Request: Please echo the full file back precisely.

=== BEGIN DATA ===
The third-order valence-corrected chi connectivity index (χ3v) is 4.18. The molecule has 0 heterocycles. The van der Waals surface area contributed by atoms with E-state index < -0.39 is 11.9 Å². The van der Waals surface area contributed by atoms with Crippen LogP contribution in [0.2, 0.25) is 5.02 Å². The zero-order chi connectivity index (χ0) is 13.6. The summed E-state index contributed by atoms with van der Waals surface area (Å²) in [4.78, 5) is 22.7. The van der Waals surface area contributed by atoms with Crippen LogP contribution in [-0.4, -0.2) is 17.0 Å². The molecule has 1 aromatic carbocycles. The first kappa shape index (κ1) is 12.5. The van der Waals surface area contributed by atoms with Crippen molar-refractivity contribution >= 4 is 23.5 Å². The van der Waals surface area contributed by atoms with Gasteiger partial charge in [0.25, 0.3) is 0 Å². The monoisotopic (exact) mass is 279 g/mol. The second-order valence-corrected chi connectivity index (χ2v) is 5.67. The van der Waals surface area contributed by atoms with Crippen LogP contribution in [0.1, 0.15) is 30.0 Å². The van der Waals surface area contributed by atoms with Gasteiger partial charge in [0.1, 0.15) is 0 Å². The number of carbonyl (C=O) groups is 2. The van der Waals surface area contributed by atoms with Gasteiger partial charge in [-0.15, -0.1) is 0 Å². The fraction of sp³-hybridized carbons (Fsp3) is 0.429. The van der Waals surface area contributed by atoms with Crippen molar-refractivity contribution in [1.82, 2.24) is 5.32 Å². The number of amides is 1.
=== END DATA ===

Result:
The third-order valence-corrected chi connectivity index (χ3v) is 4.18. The molecule has 0 heterocycles. The van der Waals surface area contributed by atoms with E-state index < -0.39 is 11.9 Å². The van der Waals surface area contributed by atoms with Crippen LogP contribution in [0.2, 0.25) is 5.02 Å². The zero-order chi connectivity index (χ0) is 13.6. The summed E-state index contributed by atoms with van der Waals surface area (Å²) in [4.78, 5) is 22.7. The van der Waals surface area contributed by atoms with Crippen LogP contribution in [-0.4, -0.2) is 17.0 Å². The molecule has 1 aromatic carbocycles. The first kappa shape index (κ1) is 12.5. The van der Waals surface area contributed by atoms with Crippen molar-refractivity contribution >= 4 is 23.5 Å². The van der Waals surface area contributed by atoms with Gasteiger partial charge in [0.25, 0.3) is 0 Å². The monoisotopic (exact) mass is 279 g/mol. The second-order valence-corrected chi connectivity index (χ2v) is 5.67. The van der Waals surface area contributed by atoms with Crippen LogP contribution in [0.1, 0.15) is 30.0 Å². The van der Waals surface area contributed by atoms with Gasteiger partial charge in [0.1, 0.15) is 0 Å². The number of carbonyl (C=O) groups is 2. The van der Waals surface area contributed by atoms with Gasteiger partial charge in [-0.15, -0.1) is 0 Å². The fraction of sp³-hybridized carbons (Fsp3) is 0.429. The van der Waals surface area contributed by atoms with Crippen molar-refractivity contribution in [1.82, 2.24) is 5.32 Å². The number of amides is 1.